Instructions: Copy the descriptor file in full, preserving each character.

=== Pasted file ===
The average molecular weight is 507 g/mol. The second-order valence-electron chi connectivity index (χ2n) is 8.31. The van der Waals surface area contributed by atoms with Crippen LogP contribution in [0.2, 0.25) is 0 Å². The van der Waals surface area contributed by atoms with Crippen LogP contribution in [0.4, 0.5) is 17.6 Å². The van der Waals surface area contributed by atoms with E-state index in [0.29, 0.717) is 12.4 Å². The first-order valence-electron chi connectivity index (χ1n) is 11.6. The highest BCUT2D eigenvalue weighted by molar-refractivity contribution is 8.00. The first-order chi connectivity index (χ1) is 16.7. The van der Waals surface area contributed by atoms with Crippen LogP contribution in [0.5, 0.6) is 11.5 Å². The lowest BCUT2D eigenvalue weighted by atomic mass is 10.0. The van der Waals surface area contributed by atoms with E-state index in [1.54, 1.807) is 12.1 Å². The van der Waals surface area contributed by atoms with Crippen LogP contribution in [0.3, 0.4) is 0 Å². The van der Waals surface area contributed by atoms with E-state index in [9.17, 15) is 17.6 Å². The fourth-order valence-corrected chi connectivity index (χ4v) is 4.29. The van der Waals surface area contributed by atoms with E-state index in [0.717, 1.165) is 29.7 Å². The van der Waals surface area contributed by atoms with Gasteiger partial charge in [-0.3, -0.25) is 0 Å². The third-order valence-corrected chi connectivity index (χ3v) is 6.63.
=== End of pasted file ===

The average molecular weight is 507 g/mol. The second-order valence-electron chi connectivity index (χ2n) is 8.31. The van der Waals surface area contributed by atoms with Crippen LogP contribution in [0.2, 0.25) is 0 Å². The van der Waals surface area contributed by atoms with Crippen LogP contribution in [0.4, 0.5) is 17.6 Å². The van der Waals surface area contributed by atoms with E-state index in [0.29, 0.717) is 12.4 Å². The first-order valence-electron chi connectivity index (χ1n) is 11.6. The highest BCUT2D eigenvalue weighted by molar-refractivity contribution is 8.00. The first-order chi connectivity index (χ1) is 16.7. The van der Waals surface area contributed by atoms with Crippen LogP contribution in [0.5, 0.6) is 11.5 Å². The lowest BCUT2D eigenvalue weighted by atomic mass is 10.0. The van der Waals surface area contributed by atoms with E-state index in [1.54, 1.807) is 12.1 Å². The van der Waals surface area contributed by atoms with Crippen LogP contribution in [0.3, 0.4) is 0 Å². The van der Waals surface area contributed by atoms with E-state index in [9.17, 15) is 17.6 Å². The fourth-order valence-corrected chi connectivity index (χ4v) is 4.29. The van der Waals surface area contributed by atoms with E-state index in [0.717, 1.165) is 29.7 Å². The van der Waals surface area contributed by atoms with Gasteiger partial charge in [-0.3, -0.25) is 0 Å². The third-order valence-corrected chi connectivity index (χ3v) is 6.63.